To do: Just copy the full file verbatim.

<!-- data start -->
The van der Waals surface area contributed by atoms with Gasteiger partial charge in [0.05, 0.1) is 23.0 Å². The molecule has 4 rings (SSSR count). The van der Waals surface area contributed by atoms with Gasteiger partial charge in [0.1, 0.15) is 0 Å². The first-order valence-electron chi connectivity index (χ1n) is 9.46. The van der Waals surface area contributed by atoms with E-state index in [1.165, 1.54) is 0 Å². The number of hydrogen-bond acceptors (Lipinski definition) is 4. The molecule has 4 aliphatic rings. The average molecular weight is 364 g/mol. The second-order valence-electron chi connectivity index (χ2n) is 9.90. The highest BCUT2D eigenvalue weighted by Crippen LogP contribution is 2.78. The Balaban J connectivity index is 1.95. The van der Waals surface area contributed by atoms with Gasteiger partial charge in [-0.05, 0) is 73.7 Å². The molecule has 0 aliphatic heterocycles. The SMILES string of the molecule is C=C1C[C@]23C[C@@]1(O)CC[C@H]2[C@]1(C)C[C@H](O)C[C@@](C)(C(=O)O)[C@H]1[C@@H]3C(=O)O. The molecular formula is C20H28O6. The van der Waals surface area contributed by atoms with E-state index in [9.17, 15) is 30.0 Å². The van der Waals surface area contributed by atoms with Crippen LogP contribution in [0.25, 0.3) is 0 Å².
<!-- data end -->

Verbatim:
The van der Waals surface area contributed by atoms with Gasteiger partial charge in [0.05, 0.1) is 23.0 Å². The molecule has 4 rings (SSSR count). The van der Waals surface area contributed by atoms with Gasteiger partial charge in [0.1, 0.15) is 0 Å². The first-order valence-electron chi connectivity index (χ1n) is 9.46. The van der Waals surface area contributed by atoms with E-state index in [1.165, 1.54) is 0 Å². The number of hydrogen-bond acceptors (Lipinski definition) is 4. The molecule has 4 aliphatic rings. The average molecular weight is 364 g/mol. The second-order valence-electron chi connectivity index (χ2n) is 9.90. The highest BCUT2D eigenvalue weighted by Crippen LogP contribution is 2.78. The Balaban J connectivity index is 1.95. The van der Waals surface area contributed by atoms with Gasteiger partial charge in [-0.05, 0) is 73.7 Å². The molecule has 0 aliphatic heterocycles. The SMILES string of the molecule is C=C1C[C@]23C[C@@]1(O)CC[C@H]2[C@]1(C)C[C@H](O)C[C@@](C)(C(=O)O)[C@H]1[C@@H]3C(=O)O. The molecular formula is C20H28O6. The van der Waals surface area contributed by atoms with E-state index in [9.17, 15) is 30.0 Å². The van der Waals surface area contributed by atoms with Crippen LogP contribution in [0.25, 0.3) is 0 Å².